How old is too old to have a radical prostatectomy?
William D. DeWolf, M.D., Chief of the Division of Urology at Beth Israel Deaconess Medical Center, says:
For surgery to make sense — that is, for the benefits to outweigh the risks — you need to be young enough to take advantage of the added survival time that surgery can offer. That’s why I generally don’t recommend this surgery for a man whose life expectancy is less than 10 years, or for a man who is older than 75, depending on his personal and family health history.
Radical prostatectomy is a major operation that can cause serious and life-threatening complications such as blood clots in the legs and lungs, abnormal heart rhythms, heart attack, pneumonia, and infections. The risk increases in older men and in those with other medical conditions, such as heart and lung disease, high blood pressure, diabetes, or a history of blood clots. Some studies have shown that side effects, namely urinary incontinence and erectile dysfunction, also increase with age.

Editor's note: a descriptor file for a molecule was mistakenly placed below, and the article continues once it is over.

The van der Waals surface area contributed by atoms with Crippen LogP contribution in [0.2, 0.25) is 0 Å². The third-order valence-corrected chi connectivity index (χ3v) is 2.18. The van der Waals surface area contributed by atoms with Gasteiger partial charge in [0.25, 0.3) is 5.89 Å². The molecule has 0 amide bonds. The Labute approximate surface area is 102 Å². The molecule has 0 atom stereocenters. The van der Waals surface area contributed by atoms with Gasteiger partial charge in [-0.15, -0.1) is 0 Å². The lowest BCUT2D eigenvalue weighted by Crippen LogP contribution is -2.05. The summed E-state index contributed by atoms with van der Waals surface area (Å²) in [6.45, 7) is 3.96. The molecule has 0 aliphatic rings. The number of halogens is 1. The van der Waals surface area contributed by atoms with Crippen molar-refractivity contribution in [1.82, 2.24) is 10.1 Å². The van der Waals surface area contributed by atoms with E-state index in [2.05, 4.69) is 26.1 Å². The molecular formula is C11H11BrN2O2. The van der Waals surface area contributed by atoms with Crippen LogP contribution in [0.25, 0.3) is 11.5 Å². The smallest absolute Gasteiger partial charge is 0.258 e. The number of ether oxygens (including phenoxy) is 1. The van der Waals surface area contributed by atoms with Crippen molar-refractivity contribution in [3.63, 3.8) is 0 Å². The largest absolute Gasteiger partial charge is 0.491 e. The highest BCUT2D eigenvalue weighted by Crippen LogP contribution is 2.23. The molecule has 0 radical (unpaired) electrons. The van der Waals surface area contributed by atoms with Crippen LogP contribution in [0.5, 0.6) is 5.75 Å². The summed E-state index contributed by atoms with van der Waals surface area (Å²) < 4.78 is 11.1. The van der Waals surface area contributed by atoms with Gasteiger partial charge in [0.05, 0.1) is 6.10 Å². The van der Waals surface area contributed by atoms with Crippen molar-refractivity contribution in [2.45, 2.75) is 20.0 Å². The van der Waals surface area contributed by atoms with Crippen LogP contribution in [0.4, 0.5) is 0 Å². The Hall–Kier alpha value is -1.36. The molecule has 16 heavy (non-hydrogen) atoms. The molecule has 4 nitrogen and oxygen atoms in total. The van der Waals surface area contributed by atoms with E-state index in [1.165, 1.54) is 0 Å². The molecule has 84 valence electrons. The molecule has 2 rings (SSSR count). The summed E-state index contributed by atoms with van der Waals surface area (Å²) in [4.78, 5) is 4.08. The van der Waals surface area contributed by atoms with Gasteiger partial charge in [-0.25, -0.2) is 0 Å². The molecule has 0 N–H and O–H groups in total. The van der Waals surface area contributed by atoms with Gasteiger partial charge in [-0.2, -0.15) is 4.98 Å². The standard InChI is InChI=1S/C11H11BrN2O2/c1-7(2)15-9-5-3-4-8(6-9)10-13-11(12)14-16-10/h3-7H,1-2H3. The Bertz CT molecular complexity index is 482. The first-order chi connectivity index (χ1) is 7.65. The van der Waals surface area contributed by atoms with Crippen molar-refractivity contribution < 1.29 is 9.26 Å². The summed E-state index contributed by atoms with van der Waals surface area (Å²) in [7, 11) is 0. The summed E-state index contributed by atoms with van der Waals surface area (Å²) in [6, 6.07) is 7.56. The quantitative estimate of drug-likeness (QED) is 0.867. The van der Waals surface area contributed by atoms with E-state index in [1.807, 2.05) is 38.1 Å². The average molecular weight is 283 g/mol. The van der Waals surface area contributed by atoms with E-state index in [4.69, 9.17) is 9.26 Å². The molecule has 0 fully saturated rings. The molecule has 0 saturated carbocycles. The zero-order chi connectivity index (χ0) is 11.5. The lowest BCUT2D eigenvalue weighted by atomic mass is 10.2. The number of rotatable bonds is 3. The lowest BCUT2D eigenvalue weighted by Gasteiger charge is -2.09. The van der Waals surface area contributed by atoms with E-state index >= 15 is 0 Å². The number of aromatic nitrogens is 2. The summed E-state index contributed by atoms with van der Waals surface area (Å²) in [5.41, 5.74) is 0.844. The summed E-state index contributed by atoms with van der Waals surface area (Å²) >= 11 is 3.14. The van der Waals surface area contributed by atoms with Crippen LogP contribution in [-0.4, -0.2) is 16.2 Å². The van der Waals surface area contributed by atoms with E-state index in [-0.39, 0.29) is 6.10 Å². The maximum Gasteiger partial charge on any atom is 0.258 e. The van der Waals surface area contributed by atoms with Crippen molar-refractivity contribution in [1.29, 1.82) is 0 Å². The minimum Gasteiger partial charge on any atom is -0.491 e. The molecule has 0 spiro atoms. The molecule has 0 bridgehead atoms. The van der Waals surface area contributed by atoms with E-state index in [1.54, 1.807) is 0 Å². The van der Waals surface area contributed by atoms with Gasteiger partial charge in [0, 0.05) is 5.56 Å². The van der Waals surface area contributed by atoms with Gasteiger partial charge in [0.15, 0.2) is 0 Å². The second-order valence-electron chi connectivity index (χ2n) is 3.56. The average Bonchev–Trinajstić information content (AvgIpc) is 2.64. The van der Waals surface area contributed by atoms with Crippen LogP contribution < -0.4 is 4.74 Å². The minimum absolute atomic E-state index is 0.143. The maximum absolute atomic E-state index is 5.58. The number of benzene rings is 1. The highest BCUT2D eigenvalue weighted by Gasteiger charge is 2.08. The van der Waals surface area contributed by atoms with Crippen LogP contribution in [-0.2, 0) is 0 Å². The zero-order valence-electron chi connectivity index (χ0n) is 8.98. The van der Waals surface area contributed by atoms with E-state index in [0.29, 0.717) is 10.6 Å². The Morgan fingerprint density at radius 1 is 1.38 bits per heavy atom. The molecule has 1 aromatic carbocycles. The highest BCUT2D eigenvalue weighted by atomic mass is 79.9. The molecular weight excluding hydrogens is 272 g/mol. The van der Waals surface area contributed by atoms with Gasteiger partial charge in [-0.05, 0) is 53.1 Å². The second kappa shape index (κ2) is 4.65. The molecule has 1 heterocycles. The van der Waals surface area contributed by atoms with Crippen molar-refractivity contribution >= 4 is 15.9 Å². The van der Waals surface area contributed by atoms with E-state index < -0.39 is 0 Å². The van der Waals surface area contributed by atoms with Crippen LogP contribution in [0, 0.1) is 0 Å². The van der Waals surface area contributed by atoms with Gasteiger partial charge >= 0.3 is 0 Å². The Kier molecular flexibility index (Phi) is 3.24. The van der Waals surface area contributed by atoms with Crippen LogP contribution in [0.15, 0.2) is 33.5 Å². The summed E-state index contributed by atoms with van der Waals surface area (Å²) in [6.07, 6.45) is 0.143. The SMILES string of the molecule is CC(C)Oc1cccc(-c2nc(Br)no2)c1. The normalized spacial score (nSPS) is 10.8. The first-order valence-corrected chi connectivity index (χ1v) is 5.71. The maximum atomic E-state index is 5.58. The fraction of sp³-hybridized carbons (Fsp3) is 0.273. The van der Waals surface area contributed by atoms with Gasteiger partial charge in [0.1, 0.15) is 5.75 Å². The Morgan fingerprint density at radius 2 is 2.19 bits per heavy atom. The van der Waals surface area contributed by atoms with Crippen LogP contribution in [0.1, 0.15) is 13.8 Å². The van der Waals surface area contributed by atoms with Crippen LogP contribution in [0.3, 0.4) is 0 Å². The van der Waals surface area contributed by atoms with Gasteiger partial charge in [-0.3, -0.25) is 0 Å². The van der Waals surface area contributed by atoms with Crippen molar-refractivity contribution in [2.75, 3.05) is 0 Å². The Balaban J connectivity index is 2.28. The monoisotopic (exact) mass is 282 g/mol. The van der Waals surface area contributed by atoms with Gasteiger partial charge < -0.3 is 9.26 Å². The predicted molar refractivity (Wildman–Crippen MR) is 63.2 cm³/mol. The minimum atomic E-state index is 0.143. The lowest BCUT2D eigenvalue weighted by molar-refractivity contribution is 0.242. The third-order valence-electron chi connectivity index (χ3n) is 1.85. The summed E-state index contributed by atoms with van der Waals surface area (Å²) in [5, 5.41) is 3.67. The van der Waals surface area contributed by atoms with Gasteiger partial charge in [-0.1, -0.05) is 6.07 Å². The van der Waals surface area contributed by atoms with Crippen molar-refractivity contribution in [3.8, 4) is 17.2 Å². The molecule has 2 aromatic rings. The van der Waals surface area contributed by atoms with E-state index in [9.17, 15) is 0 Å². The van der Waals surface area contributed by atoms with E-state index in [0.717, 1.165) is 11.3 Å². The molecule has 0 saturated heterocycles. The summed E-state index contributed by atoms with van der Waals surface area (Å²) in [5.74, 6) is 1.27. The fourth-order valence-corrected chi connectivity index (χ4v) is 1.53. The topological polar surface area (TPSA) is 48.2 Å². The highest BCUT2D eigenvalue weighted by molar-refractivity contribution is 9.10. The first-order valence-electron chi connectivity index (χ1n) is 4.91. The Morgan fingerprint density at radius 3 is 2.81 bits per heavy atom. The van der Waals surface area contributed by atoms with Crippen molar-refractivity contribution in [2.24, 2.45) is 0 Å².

Operating by remote control
Many physicians recommend a robotic prostatectomy, shown here, over traditional “open” surgery because the recovery is less taxing. But complications can still occur.
Because many prostate cancers grow so slowly, an older man with the disease may choose active surveillance, which involves following the cancer to see if it advances and causes symptoms. If it does, or if the man prefers to have immediate treatment, radiation therapy can control the disease for years. Hormone therapy can also help.
The bottom line: If your doctor says that you are too old for surgery, don’t despair. Other, less-risky treatments may hold the cancer in check. Talk with your doctor about the options.
SOURCES: Alibhai SM, Leach M, Tomlinson G, et al. Rethinking 30-Day Mortality Risk After Radical Prostatectomy. Urology 2006;68:1057–60. PMID: 17113897.
Thompson RH, Slezak JM, Webster WS, Lieber MM. Radical Prostatectomy for Octogenarians: How Old is Too Old? Urology 2006;68:1042–45. PMID: 17095073.
Originally published July 1, 2009; Last reviewed April 8, 2011